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Muslims and Christians from Morocco and U.S. Meet at EMU

Participants in the Muslim-Christian dialogue at Eastern Mennonite University

Twenty-four leaders from Morocco and the United States met at Eastern Mennonite University Feb. 10-13, 2011, with a smaller follow-up session at Georgetown University on Feb. 14, in a quest for better understanding between Morocco’s Muslims and America’s evangelical Christians.

Richard Cizik, a prominent Christian evangelical lobbyist in Washington, D.C.,, conceived of an extended series of interactions in an environment where all would feel comfortable. He asked EMU, a Christian university known for its international peace work, to host the multi-day exchange on its main campus, two hours west of Washington D.C.

EMU President Loren Swartzendruber and Christian-Muslim dialogue participantsEMU President Loren Swartzendruber stands beside (l to r) Ambassador Mekouar, Richard Cizik, and Michael Kirtley.

Richard Cizik, a prominent Christian evangelical lobbyist in Washington, D.C.Richard Cizik, a prominent Christian evangelical lobbyist in Washington, D.C.

Aziz Mekouar, Moroccan ambassador to the United StatesAziz Mekouar, Moroccan ambassador to the United States

Rev. Karen Thomas Smith and Noureddine SefianiRev. Karen Thomas Smith, chaplain at Al Akhawayn University, a private English-language institution in Ifrane, Morocco, and Noureddine Sefiani, former Moroccan ambassador to Russia and other nations

Driss Alaoui- Mdaghri, a prominent civil society leader who has held four different cabinet positions in the government of MoroccoDriss Alaoui- Mdaghri, a prominent civil society leader who has held four different cabinet positions in the government of Morocco

Lisa Schirch, executive director of the 3D Security Initiative and EMU professor of peacebuildingLisa Schirch, executive director of the 3D Security Initiative and EMU professor of peacebuilding

Rick Love, president of Peace Catalyst International and a consultant to Vineyard USARick Love, president of Peace Catalyst International and a consultant to Vineyard USA

Michael Kirtley, president of the Friendship Caravan and a founding member of The Casablanca InstituteMichael Kirtley, president of the Friendship Caravan and founding member of The Casablanca Institute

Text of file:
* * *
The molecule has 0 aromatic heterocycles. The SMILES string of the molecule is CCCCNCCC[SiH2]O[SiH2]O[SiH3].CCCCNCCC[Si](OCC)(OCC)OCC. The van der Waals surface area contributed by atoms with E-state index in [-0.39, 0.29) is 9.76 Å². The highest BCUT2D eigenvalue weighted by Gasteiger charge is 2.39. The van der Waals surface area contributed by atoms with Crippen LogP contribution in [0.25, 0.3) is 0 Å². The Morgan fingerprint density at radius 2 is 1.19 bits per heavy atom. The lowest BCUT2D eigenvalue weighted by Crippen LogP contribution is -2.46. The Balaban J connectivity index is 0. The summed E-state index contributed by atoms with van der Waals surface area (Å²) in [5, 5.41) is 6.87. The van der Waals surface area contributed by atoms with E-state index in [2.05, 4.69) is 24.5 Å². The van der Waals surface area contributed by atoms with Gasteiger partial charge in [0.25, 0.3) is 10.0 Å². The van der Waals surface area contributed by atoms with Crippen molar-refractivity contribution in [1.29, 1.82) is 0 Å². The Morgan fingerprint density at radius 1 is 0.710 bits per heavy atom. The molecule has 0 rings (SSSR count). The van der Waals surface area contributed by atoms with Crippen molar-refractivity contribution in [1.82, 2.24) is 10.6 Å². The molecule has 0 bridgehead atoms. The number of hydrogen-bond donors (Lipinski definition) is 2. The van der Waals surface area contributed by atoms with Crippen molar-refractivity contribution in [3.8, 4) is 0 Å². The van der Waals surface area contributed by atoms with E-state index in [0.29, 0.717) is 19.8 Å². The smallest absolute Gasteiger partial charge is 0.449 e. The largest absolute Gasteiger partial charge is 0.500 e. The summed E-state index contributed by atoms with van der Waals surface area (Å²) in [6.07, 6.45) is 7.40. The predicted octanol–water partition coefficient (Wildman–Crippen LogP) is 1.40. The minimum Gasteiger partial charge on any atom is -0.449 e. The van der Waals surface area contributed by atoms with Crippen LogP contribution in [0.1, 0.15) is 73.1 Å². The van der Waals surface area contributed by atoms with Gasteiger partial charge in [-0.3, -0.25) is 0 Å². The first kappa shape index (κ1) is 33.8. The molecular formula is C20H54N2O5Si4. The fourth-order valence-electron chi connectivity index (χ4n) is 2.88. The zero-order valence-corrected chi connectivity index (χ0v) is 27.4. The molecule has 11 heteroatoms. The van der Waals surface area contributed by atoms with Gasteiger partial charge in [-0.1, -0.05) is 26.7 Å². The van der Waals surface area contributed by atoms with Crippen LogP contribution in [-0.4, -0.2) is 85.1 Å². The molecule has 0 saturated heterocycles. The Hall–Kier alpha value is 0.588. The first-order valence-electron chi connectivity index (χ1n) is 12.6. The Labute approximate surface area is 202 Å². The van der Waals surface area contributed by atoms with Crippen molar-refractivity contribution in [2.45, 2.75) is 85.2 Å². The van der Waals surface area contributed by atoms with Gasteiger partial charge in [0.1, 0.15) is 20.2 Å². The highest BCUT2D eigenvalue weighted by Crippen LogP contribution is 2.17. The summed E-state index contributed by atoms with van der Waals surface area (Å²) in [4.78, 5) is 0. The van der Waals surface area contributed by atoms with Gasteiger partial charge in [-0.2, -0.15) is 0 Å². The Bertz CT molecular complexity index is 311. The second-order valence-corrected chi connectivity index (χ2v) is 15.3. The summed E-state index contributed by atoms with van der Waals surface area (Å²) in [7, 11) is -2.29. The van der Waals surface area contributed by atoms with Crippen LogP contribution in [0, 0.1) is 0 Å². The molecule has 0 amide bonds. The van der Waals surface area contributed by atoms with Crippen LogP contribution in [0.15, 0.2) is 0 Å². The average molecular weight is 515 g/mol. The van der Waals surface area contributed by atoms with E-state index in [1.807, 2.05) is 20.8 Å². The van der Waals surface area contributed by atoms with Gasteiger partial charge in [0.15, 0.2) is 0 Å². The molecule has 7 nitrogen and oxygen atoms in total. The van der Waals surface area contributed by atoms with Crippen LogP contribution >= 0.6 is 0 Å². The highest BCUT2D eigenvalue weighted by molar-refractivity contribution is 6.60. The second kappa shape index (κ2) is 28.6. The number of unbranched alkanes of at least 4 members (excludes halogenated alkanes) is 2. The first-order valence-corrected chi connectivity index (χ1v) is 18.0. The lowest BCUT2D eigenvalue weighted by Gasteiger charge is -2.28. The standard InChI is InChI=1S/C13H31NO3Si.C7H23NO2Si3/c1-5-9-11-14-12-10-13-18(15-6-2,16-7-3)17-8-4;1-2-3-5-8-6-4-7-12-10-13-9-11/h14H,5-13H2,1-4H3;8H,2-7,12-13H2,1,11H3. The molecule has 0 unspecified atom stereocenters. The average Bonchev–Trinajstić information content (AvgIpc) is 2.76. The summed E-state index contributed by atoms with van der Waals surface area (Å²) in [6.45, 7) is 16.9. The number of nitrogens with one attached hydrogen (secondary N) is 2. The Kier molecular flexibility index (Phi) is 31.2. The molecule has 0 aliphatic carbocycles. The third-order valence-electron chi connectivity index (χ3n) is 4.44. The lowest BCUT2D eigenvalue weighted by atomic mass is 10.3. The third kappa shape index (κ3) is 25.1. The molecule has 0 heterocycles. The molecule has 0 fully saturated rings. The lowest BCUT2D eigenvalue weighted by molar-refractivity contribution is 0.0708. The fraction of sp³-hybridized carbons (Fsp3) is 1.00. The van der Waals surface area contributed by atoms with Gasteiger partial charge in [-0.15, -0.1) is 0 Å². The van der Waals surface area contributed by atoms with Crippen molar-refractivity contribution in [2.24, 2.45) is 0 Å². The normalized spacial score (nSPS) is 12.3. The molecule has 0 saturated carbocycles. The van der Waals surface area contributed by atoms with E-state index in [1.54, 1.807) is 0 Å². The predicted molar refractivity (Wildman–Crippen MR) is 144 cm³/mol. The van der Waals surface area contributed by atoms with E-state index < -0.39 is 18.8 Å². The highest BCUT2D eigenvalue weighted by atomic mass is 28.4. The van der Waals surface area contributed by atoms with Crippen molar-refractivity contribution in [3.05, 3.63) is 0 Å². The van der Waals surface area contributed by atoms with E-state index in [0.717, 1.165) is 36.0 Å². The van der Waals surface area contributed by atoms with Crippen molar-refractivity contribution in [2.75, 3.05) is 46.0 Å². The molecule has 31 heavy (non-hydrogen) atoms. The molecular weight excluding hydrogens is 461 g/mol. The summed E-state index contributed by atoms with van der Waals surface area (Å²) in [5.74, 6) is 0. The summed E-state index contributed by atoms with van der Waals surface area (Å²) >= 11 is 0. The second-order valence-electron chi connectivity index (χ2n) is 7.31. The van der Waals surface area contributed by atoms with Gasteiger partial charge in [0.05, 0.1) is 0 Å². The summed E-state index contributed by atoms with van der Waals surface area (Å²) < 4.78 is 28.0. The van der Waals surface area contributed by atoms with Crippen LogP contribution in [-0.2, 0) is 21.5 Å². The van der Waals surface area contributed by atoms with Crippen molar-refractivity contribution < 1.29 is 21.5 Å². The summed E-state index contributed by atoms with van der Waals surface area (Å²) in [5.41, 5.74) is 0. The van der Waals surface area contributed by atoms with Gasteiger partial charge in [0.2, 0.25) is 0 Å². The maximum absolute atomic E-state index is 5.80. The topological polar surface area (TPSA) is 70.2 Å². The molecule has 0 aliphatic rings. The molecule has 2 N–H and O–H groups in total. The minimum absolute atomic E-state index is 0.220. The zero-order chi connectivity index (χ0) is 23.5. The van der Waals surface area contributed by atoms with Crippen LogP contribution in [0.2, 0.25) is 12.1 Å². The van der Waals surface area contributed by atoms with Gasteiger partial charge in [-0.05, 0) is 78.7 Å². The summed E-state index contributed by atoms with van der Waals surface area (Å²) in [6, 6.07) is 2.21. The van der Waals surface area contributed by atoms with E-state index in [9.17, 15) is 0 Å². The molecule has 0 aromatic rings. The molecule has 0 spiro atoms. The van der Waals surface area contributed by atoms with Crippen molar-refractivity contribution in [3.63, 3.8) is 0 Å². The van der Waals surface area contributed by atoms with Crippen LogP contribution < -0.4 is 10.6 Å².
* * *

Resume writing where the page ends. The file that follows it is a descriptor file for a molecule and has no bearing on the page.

(Photos courtesy Steven D. Martin)

Cizik is former vice president for governmental affairs at the National Association of Evangelicals. In 2010, he launched the New Evangelical Partnership for the Common Good, one of the sponsors of the meeting. He also co-chairs The Casablanca Institute, the other sponsoring organization, with Driss Alaoui-Mdaghri, a prominent civil society leader in Morocco.

“With the fall of the Soviet Union, there has been an effort to make Muslims here and abroad into the new ‘evil empire,’” said Cizik after the meeting. “This is not only a huge mistake on the strategic level – playing right into the hands of terrorists – but a violation of biblical ethics.

“Evangelicals must have serious religious dialogue with Muslims here and abroad and reach out with Jesus’ love in acts of compassion and service,” he added. Cizik called Morocco “an excellent partner in this exchange,” crediting it for a “long history of religious tolerance, interfaith outreach, and friendship with America.”

The by-invitation-only meeting drew a contingent from Morocco, which included:

  • Driss Alaoui- Mdaghri, who has held four different cabinet positions in the government of Morocco
  • Noureddine Sefiani, former Moroccan ambassador to Russia and other nations
  • Larbi Belarbi, one of Morocco’s most successful businessmen
  • Karen Thomas Smith, chaplain at Al Akhawayn University, a private English-language institution in Ifrane, Morocco.

The Moroccan ambassador to the United States, Aziz Mekouar, traveled from his base in Washington D.C. to participate.

The U.S. component of the gathering included:

The group was rounded out by a retired U.S. diplomat with extensive experience in the Muslim world, leaders from the Islamic Society of North America, a public health expert of Iranian background, several experts from different universities, two Christians who have created media productions on Muslim-Christian relations, and a half-dozen representatives of EMU, including its president and provost.

The group began by viewing a documentary, “Countdown to Zero,” on the threat to the world posed by the continued existence of massive amounts of nuclear arms around the world. The viewers quickly established that they shared a common interest in promoting nuclear disarmament, reducing the threat of terrorism and thus the possibility of nuclear-armed terrorists, and working for greater harmony in the interests of mutual security.